What We can Learn from Sister Deborah’s “Uncle Obama” Video
Over the last week or so, the music video of “Uncle Obama” with Sister Deborah has been moving round the social media sites like wildfire here in Ghana. Already from the title of the song, we can hear that it’s beckons attention and after just a few seconds of watching, we realize what kind of attention that is…( if you haven’t seen it, and hence do not know what I am getting at, the next line goes “I like the size of your banana”…).
Everybody has an opinion about this song, some say it is cheeky or catchy, others say it is controversial or that Sister Deborah should act instead of sing! I have also heard comments along the line of that artists with resources should have a message instead of just joking around.
Regardless of what you think of the song, I believe there are several things we can learn from this video.
- It does not matter if the content is silly, if the video is of high quality, people will watch. Today the video has more than 235 000 views on YouTube!
- We all love cameos. In this video, Wanlov, M3nsa and Mutombo (and some employees of a well known multinational, I have heard thru the grapevine) add to the flair.
- If you are a skilled social media user, you can create a hype in days.
All of this could come together to create and promote many more Ghanaian music videos that actually gets watched world wide with very little effort. Another example of the same “silly song” phenomenon is the Korean Gagnam Style music video that I also cannot get out of my head… Again a premium production of a very silly song… The other day, a friend was saying how the local Ghanaian Azonto craze never really caught on in other parts of the world,but what if someone would do a high quality video, throw in some cameos and start hitting the social media sites. I have seen on Twitter that all messages mentioning the “Uncle Obama” song are retweeted or responded to, for instance. That goes a long way for creating a hype.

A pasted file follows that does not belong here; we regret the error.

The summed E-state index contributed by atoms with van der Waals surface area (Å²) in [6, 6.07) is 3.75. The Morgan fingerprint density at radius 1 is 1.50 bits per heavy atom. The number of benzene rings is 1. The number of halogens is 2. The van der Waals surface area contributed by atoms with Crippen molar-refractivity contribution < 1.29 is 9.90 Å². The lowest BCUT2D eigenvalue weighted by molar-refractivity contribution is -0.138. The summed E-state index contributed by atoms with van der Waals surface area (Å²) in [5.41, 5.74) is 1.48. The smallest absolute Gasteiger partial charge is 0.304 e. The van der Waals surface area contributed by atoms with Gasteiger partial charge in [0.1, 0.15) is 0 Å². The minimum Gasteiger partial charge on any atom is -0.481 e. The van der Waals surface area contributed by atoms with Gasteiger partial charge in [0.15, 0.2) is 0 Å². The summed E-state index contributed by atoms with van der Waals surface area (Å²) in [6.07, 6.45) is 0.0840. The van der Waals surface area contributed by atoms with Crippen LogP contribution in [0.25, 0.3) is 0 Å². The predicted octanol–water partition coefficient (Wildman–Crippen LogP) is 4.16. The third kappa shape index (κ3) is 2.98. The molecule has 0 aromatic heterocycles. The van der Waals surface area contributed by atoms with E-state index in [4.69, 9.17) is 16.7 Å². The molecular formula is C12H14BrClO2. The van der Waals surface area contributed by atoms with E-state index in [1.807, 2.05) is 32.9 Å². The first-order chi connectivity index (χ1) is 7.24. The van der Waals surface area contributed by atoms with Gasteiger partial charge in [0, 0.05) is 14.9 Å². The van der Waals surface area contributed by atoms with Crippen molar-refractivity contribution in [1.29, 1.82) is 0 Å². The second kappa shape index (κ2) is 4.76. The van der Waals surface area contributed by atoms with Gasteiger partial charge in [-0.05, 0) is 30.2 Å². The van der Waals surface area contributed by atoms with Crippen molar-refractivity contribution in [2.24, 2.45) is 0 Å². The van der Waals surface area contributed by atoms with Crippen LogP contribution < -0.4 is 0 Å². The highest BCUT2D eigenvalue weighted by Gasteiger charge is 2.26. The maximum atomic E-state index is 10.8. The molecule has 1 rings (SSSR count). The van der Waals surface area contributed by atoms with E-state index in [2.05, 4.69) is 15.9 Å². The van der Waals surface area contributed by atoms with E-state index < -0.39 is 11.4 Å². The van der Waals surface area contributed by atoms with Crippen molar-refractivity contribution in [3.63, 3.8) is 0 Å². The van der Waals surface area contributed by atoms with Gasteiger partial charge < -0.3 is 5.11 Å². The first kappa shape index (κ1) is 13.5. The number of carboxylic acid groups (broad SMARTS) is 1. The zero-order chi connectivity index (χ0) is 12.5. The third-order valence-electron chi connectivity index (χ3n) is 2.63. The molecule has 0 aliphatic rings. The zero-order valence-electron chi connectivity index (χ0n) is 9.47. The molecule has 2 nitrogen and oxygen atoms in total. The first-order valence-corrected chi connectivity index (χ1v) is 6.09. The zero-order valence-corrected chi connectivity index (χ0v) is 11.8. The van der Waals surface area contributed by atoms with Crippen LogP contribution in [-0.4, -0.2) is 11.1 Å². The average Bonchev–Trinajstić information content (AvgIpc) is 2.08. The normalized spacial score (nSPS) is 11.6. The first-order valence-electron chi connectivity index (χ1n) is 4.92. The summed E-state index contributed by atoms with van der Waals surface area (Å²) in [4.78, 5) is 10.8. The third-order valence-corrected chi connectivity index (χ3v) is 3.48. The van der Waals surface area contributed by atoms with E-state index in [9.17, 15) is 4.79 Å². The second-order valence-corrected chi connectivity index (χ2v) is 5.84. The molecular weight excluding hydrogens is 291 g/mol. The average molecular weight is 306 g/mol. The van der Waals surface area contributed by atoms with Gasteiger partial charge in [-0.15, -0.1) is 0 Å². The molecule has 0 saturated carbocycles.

Finally, we can learn that people like silly dances they can copy, but maybe Sister Deborah went just too far there. I am yet to see someone copying her “size of your banana”-move. Or have I just been spending too much time in the office?